Armenian press commentary continues to revolve around a spate of visits to Armenia by various Russian government officials and public figures, including former President Boris Yeltsin.
"Haykakan Zhamanak" believes that the visits are not a coincidence, saying that "every Russian figure is fulfilling a mission here." The paper links the visits to the Armenian presidential elections, saying that their outcome is "not quite predictable." The paper also details alleged attempts by the Armenian authorities to prevent the meeting between Yeltsin and Levon Ter-Petrosian. It claims that Armen Smbatian, Armenia's ambassador to Russia accompanying Yeltsin, personally called a close Ter-Petrosian associate, urging the ex-president to cancel the meeting. "Later on, the presidential administration decided to make Yeltsin's already busy schedule in Armenia even busier so that he does not have time to meet Ter-Petrosian or forgets about such a meeting."
"Or" says Yeltsin may have decided to talk to Ter-Petrosian at the request of his successor, President Vladimir Putin. The paper suggests that Putin may be interested in clarifying whether Ter-Petrosian will run in the February presidential election. "The position of the current Armenian authorities is no doubt beneficial for the present leadership of Russia," it writes, adding that Yeltsin's influence in Russia is not as "decisive" as some Armenian media think.
"Azg" does not think that the election topic was seriously discussed by the two former presidents. "Especially for Ter-Petrosian, the question of participating in the 2003 elections is irrelevant…It is just the specter of Ter-Petrosian that will be directly taking part in the elections."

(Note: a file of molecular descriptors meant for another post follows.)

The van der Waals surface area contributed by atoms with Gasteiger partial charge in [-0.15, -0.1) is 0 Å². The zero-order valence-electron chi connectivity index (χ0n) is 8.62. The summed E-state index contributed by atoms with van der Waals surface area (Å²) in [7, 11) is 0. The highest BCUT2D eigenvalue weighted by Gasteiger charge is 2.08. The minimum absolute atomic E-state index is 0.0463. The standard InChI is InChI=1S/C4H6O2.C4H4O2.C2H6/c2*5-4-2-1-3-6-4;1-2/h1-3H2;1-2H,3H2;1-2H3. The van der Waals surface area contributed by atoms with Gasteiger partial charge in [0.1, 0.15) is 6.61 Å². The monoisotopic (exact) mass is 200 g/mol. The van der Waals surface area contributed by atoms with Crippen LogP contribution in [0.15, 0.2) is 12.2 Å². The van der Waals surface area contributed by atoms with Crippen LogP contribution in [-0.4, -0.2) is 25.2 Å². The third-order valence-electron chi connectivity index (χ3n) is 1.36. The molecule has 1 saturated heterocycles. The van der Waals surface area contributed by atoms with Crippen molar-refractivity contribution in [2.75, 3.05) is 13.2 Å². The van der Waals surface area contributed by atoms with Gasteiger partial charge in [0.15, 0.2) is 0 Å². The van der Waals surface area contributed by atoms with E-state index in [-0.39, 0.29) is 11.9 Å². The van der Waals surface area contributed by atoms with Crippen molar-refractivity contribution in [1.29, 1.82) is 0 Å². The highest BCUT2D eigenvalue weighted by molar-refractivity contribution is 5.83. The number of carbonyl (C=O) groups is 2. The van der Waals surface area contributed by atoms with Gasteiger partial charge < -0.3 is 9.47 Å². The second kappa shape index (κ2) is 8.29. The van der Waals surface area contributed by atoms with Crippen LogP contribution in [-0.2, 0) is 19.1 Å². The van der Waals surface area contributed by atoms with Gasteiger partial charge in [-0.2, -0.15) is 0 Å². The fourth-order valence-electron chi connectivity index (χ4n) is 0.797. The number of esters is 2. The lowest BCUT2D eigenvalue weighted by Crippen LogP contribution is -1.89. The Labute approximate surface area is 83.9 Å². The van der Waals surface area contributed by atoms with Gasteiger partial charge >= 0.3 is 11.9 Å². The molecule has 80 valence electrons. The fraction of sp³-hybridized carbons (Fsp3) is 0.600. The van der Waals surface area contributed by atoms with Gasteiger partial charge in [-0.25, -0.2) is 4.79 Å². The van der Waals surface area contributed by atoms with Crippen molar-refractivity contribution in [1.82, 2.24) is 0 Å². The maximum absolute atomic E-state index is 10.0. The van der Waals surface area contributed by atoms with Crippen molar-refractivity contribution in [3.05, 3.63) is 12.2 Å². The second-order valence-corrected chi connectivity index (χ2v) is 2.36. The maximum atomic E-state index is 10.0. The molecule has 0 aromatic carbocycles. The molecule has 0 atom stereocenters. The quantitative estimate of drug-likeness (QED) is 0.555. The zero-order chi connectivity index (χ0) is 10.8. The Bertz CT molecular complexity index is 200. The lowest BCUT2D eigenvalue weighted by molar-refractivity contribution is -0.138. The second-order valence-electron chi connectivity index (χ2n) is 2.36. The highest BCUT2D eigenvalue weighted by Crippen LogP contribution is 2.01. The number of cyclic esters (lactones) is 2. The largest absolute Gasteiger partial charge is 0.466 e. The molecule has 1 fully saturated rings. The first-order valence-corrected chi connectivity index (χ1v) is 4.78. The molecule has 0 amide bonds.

Another visiting prominent Russian, State Duma member Nikolay Ryzhkov, tells "Aravot" that Yeltsin can not affect the Armenian elections. "He can simply show that he likes Kocharian. But I don't think that he will be pressing some Armenian forces to act in Kocharian's favor. I don't think that he arrived to press somebody here," he says.
The former Nagorno-Karabakh foreign minister, Naira Melkumian, assures "Hayots Ashkhar" that her recent replacement was due to "only personal and family circumstances" rather than some political considerations. Melkumian says no breakthrough should be expected in the Karabakh peace process within the next year "given the internal situation in Azerbaijan." This is one of the reasons why, she says, the presidents of Armenia and Azerbaijan "will not have enough time" to deal with the Karabakh issue.